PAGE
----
ROH Onegin list

 

Onegin in the park / Yevgeny Onegin / Opera Holland Park – 17 July 2012

21 Jul

This was my second experience with Opera Holland Park. The set up is a big tented stage with about 500 seats facing the remains of Holland House which was destroyed during the second world war. Like any other temporary/seasonal venue it has a number of obstacles to overcome, but here the biggest is how to incorporate the entrance portico of the ruin into every stage set. Previously the design for Lucia di Lammermoor tried to hide it. For Onegin Leslie Travers incorporated it as a vital part of the set, with its own lighting and used for the most dramatic entrances to the stage.

The production directed by Daniel Slater has a very strong concept which adds depth and drama. The production starts with Yevgeny standing on the stage holding Tatyana’s letter while she drifts in from the opposite side both dressed in long black coats. Those appearances by Onegin become the leitmotif of this production and the set of what seems to be a large house after it has been ransacked is an effective if not quite a traditional setting. The different set components seem to allude to each character, the bookcase to Tatyana, the mirror to Olga the crashed to the floor chandelier to Yevgeny’s life and Lensky. Maybe that’s a too fanciful a reading, lets just say the set for the First Act works admirably well, suggesting a feeling of calm desolation. The ramp like long table and the piano having the appearance of their legs being sank in the snow. The very whiteness of the set may seem a contrived wintry Russian setting but it most importantly creates a neutral space for the interpretative gifts of the singers and the nuances of the directing to start emerging.

The young cast is a refreshing change from having 55 year old Tatyanas and equally grown up Olgas that tend to grace the main stages. The true star turn was from Anna Leese who in her third assumption of the role of Tatyana inhabits it with a rare sense of style and a remarkably detailed acting and singing. In the first Act she embodies the bookworm Tatyana, a shy and quiet girl being taken over by love and in total disbelief. Her letter scene was truly wonderful, full of warmth and not given to over sentimentalism and dreariness that can so easily turn this opera into an over-romanticised nightmare. She was helped by the subtle and well paced playing of the City of London Symphonia, which in all honestly could use a few more violins and cellos for extra heft. Onegin is seen as a free spirit that doesn’t want to settle, the flashbacks show his remorse and loneliness.  A slightly surreal touch is when the ladies of the chorus surround and taunt him with a letter each, dressed as Tatyana, while he reads her letter. Their duet is intense but importantly it does not involve any physical contact, just at the very end he holds her hand, that sense of distance and unrequited desire is exactly at the very heart of the score and libretto and here they prepare the ground for the meeting in Act Three.  Lensky is played for laughs in this act and it adds to another comedic element, Filippyevna who in the capable hands of Sikora becomes the comedy granny that sees everything but pretends to not hear it. Her short flippant conversation with Tatyana while being asked to deliver the letter roused a few giggles in the audience with the telling look she gave Leese.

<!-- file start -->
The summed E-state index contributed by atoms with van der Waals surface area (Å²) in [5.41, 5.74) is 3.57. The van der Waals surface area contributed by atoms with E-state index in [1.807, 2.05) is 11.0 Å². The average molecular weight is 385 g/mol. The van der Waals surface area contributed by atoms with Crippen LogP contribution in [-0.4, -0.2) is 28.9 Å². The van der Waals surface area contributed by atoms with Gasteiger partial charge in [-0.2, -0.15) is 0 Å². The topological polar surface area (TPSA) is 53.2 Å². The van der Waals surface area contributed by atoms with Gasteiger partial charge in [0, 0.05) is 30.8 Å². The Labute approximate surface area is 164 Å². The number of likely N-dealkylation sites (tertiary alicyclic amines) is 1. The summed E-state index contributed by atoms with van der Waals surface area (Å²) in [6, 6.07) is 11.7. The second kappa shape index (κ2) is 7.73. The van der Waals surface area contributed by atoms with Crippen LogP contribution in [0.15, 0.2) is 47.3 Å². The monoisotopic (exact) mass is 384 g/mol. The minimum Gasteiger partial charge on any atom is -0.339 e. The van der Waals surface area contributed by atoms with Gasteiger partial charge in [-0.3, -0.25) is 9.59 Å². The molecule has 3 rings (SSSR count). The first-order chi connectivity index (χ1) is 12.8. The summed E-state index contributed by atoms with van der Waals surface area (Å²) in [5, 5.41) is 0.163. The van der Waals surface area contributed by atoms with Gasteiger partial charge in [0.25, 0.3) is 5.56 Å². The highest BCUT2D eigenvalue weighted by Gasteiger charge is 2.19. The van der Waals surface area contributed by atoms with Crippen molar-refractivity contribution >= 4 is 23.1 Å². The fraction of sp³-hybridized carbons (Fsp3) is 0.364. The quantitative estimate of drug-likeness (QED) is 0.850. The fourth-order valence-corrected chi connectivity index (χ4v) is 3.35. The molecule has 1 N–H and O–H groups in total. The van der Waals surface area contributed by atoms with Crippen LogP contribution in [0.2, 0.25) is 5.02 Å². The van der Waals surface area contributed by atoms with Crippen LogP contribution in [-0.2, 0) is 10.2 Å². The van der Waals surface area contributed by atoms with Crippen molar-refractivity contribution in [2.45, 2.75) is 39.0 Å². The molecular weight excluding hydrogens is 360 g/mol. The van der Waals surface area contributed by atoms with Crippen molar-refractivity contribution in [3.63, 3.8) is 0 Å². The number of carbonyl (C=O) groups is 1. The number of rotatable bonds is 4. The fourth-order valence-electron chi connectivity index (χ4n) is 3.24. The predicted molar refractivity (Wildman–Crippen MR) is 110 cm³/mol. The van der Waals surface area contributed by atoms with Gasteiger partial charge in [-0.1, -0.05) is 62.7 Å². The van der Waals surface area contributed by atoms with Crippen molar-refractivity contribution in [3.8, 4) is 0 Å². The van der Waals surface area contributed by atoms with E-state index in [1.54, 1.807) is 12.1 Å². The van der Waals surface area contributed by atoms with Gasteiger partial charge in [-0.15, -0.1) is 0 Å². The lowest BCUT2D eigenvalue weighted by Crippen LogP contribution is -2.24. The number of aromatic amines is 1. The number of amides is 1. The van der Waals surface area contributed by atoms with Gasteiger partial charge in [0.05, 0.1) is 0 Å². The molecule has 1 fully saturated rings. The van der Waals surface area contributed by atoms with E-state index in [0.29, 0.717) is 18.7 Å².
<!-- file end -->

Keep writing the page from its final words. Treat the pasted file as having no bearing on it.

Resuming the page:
After the interval the Second Act the chandelier (which is lying prone on the ground previously) was lifted off the ground and is full of lit candles, a lovely touch by Leslie Travers adding life and colour to the otherwise  stark palette. The dance takes place and gradual inflammation of the atmosphere between Lensky and Onegin. Auty’s singing of his aria before the duel was full of passion and even if he doesn’t maybe have the fullness of voice one would want, he surely had the eagerness.

One aspect of the staging that did not work for me was the duel, having the characters at opposite ends of the stage takes the tension off the process. Had they been back to back in the more conventional fashion it would have made it more dramatic. The addition of an extra insinuated lover for Olga adds another layers to the plot which makes more sense of her sudden disinterest in Lensky.

The opening of the Third Act is possibly the largest coup de theatre in this production, the polonaise used to create a Soviet Russian setting with choristers dressed in factory worker uniforms, setting up the stage for a visit by a high-ranking official, thus turning Prince Gremin into a communist party big wig. A truly inspired idea as it allows for stunning iconography (including a huge Lenin portrait in the wardrobe and a red carpet spanning the width of the stage) and making Tatyana’s obedience/loyalty to her husband even more convincing.

Anna Leese maybe was denied a beautiful dress for the finale but we gained a wonderfully cold confrontation scene with Onegin. Her refusal to consider him is out of self-preservation and the wisdom of the intervening years. I would challenge anyone not to find this older Tatyana moving and theatrically exciting. Mark Stone was at his best when interacting with Leese and their final scene was truly exceptional.

Despite the intervention with the flow of the plot line and the extensive use of flashback, the production succeeds in creating a taut, flowing drama that intensifies as we reach closer to the climactic finale. The integration of the ruins of Holland House and the use of such an expressive and enthusiastic cast makes for a memorable evening and Opera Holland Park should be congratulated on staging it in Russian unlike a lot of UK opera companies that opt for translations. The sound of the original language really adds depth and grounds the lyricism of the score. Adds a certain earthiness to the most passionate exchanges making them more believable and far away from the niceties of the English language.